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Field Guide to Hospital Diabetes Care (A Primer for the Internist)

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Title: Field Guide to Hospital Diabetes Care (A Primer for the Internist)


1
Field Guide to Hospital Diabetes Care (A Primer
for the Internist)
  • Brandon Allard, M.D.
  • Sanford Clinic - Endocrinology
  • September 14, 2012

2
Overview
  • Introduction
  • Pitfalls and Common Mistakes
  • Procedure and Process
  • Therapeutic Goals
  • Treatment Options
  • Special Circumstances
  • Summary

3
Overview
  • I will be happy discuss outpatient diabetic
    management free-form as time allows with no
    power-point (after inpatient management module)
  • I have chosen not to discuss DKA management as
    this topic is less nuanced, familiar to all
    hospital internists and is generally well treated
    by algorithm/template

4
Overview
  • I anticipate the formal presentation will be well
    within our time allotment and will make every
    effort to leave ample time for Q A throughout
    the program

5
Introduction
6
Introduction (scope of problem)
  • Explosive growth of type 2 diabetic population
  • 25-35 of adult hospital patients have diabetes
    and many non-diabetic patients have hyperglycemia
    when ill
  • Regardless of medical specialty, core competence
    in diabetes care will be an asset

7
Introduction (scope of problem)
  • Typical knowledge base for inpatient /
    outpatient medical professionals (physician and
    nursing) woefully inadequate
  • Little or no time dedicated to the practical
    aspects of caring for persons with diabetes
    during medical training

8
Introduction (definitions)
  • Hyperglycemia
  • Fasting glucose gt100
  • Postprandial gt140
  • This term can be used in both diabetic and
    non-diabetic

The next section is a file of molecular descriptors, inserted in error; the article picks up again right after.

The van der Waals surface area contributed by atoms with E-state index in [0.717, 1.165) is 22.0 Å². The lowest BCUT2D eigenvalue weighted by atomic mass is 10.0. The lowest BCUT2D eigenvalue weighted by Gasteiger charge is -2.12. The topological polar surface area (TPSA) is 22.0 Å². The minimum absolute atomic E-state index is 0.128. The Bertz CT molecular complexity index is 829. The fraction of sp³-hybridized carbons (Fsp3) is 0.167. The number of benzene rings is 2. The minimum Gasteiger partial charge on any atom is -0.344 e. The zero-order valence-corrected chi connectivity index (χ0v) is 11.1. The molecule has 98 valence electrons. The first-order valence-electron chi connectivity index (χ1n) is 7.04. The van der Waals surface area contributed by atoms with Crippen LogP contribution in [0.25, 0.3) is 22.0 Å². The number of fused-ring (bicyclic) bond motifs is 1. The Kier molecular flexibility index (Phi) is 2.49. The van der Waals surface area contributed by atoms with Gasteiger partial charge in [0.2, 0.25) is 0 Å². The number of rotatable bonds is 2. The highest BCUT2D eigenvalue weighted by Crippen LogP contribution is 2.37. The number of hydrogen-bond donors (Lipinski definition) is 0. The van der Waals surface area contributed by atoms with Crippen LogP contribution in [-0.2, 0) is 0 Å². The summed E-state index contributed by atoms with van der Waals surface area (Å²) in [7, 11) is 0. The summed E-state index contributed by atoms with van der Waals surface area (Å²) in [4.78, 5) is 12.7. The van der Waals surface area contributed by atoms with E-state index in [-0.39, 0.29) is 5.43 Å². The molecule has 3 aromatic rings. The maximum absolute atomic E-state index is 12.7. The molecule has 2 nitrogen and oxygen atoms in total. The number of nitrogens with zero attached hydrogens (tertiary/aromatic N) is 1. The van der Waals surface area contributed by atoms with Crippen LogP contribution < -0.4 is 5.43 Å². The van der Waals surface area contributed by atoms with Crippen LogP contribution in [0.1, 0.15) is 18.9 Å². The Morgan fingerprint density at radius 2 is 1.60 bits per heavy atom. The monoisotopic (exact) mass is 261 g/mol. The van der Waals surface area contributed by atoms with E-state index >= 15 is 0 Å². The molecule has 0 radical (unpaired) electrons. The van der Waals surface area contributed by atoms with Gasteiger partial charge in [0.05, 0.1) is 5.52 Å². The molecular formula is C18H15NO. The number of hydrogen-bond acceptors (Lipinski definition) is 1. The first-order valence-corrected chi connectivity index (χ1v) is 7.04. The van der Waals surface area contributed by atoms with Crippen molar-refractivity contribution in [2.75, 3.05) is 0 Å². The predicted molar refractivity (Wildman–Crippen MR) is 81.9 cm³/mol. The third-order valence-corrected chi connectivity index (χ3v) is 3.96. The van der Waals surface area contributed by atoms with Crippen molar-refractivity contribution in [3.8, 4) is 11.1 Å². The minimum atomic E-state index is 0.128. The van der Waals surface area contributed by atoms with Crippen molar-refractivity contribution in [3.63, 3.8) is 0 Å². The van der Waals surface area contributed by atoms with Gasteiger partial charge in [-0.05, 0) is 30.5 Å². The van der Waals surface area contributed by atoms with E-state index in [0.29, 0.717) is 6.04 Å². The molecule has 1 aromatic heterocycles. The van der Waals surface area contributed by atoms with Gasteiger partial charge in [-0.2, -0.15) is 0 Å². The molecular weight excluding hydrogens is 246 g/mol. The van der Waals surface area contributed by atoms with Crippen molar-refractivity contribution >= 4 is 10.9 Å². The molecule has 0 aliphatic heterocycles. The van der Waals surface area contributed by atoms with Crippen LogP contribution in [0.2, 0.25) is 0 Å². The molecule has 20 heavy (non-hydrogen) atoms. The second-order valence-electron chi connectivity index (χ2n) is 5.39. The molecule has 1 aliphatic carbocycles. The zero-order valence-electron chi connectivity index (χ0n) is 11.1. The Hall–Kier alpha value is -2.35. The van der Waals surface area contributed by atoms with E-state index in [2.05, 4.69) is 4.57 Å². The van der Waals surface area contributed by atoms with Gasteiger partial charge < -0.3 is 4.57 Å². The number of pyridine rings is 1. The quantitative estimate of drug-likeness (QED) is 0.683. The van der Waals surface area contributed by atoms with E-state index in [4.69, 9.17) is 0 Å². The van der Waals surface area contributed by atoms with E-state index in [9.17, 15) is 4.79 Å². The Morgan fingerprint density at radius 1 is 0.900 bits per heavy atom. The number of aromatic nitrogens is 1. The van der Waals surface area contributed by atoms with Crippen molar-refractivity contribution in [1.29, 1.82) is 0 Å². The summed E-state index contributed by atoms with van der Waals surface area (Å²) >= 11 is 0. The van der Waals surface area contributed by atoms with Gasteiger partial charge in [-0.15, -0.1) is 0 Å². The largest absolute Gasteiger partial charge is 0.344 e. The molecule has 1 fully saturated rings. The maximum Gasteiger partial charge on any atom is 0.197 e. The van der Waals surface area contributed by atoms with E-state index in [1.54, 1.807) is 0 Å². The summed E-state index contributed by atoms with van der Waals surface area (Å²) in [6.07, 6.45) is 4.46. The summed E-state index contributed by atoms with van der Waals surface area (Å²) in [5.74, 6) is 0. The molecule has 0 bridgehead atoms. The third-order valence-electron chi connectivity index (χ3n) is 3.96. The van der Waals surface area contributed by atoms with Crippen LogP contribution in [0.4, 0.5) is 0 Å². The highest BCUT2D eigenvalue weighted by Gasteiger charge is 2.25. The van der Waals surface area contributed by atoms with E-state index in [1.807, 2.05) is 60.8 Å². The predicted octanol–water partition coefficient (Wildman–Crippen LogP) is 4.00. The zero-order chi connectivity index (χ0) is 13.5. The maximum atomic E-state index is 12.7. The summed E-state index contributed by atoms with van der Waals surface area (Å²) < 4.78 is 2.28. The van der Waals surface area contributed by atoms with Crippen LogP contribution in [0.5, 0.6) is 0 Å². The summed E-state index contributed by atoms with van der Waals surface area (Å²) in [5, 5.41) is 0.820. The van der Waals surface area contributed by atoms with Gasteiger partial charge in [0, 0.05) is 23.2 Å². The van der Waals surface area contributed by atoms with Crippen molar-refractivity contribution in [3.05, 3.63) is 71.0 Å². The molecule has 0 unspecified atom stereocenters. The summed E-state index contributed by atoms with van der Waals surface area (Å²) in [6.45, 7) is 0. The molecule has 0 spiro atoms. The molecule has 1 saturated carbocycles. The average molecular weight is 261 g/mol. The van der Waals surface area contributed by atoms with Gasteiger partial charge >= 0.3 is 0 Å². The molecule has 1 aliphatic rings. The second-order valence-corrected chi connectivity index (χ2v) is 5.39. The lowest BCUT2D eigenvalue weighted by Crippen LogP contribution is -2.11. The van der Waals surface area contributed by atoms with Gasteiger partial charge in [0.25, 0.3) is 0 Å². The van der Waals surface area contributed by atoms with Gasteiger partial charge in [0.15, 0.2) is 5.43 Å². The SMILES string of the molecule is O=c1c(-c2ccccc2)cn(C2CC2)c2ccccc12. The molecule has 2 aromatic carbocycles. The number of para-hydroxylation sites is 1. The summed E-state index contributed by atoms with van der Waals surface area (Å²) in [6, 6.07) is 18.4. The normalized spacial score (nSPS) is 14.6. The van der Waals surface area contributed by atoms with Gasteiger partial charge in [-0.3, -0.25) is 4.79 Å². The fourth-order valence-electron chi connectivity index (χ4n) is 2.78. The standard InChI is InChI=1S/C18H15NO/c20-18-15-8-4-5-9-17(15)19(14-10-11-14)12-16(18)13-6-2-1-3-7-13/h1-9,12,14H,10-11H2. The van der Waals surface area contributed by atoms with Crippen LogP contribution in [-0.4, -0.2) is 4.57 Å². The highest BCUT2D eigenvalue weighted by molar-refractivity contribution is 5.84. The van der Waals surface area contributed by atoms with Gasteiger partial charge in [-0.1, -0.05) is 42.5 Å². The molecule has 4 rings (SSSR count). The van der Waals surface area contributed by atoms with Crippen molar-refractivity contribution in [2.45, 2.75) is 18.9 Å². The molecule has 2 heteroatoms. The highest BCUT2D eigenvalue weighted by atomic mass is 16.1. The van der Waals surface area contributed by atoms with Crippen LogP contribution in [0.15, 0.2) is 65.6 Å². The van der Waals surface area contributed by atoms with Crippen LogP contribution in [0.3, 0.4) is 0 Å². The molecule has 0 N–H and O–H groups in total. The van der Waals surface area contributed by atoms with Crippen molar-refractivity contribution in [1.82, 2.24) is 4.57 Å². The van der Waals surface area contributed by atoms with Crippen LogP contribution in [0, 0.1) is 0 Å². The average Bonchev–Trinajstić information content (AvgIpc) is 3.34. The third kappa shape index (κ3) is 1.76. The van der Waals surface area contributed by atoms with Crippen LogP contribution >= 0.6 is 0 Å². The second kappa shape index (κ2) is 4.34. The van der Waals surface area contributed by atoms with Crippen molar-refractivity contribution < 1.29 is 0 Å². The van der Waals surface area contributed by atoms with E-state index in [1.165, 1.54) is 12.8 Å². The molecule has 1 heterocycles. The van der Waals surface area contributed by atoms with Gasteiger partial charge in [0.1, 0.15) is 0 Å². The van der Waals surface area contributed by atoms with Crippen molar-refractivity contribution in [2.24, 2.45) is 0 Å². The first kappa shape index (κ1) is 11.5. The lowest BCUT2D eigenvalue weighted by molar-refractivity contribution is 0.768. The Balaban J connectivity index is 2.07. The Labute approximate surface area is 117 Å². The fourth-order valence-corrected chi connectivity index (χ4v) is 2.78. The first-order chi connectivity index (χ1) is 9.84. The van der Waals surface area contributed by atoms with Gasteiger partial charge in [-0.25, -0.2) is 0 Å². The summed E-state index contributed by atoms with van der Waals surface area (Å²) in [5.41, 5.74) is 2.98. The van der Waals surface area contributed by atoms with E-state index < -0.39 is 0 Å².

• persons

9
Introduction (definitions)
  • Hyperglycemia
  • Common in non-diabetic hospital patients for a
    variety of reasons
  • Steroid-induced
  • Nutritional support
  • Illness/ Physiologic stress
  • Pancreatitis
  • Peritoneal dialysis

10
Introduction (definitions)
  • Type 2 Diabetes
  • The most common form of diabetes in adults
  • Caused by insulin resistance (/-obesity)
  • Outpatient diagnostic criteria not relevant in
    hospital setting

11
Introduction (definitions)
  • Type 2 Diabetes
  • Treated with diet alone, oral medications,
    orals plus insulin or all-insulin based programs
  • The use of insulin doesnt define diabetes
    sub-type
  • (many type 2 patients use multi-dose insulin
    programs)

12
Introduction (definitions)
  • Type 1 Diabetes
  • Autoimmune destruction of pancreatic beta cell
  • Treated exclusively with insulin-based programs
  • Age and body type do not define sub-type
  • (Type 1 can occur at any age and with any body
    type)

13
Introduction (definitions)
  • Gestational Diabetes
  • Type 2 variant that occurs during pregnancy
  • Highly predictive of future type 2 DM
  • Usually resolves with delivery

14
Introduction (definitions)
  • Basal Insulin Long-Acting Insulin
  • Bolus Insulin Rapid-Acting Insulin

15
Introduction (definitions)
  • Insulin to Carbohydrate Ratios
  • Definition mathematical approach to selecting a
    meal-time rapid-acting insulin bolus
  • Purpose to precisely match the carbohydrate
    consumed to the appropriate dose of rapid-acting
    insulin (example 1 unit per 15grams carbohydrate)

16
Introduction (definitions)
  • Correction Factor/ Sliding scale
  • Definition temporary additions/ subtractions to
    usual short acting insulin doses (boluses)
  • Purpose to respond to glucose values that fall
    outside of goal range (reactive)

17
Pitfalls and Mistakes
18
Pitfalls and Mistakes
  • Cessation of all therapy
  • A diabetic patient sufficiently ill for
    hospitalization will almost always require
    diabetes-specific therapy
  • NPO status does not preclude the need for therapy
  • It is often appropriate to stop oral diabetic
    medications at admission (but you need to replace
    this deficit with insulin)

19
Pitfalls and Mistakes
  • Cessation of all therapy (continued)
  • It is critical to identify patients with type 1
    diabetes at hospital admission
  • Type 1 patients ALWAYS require scheduled insulin
    (even when NPO)
  • Failure to do so will result in DKA

20
Pitfalls and Mistakes
  • Over-reliance on Sliding Scale (SS)
  • SS is a nursing tool to react to high blood
    sugars
  • Should rarely be used in isolation for diabetic
    inpatients
  • Your goal as a provider should be to craft a
    management program so effective that SS is never
    used

21
Pitfalls and Mistakes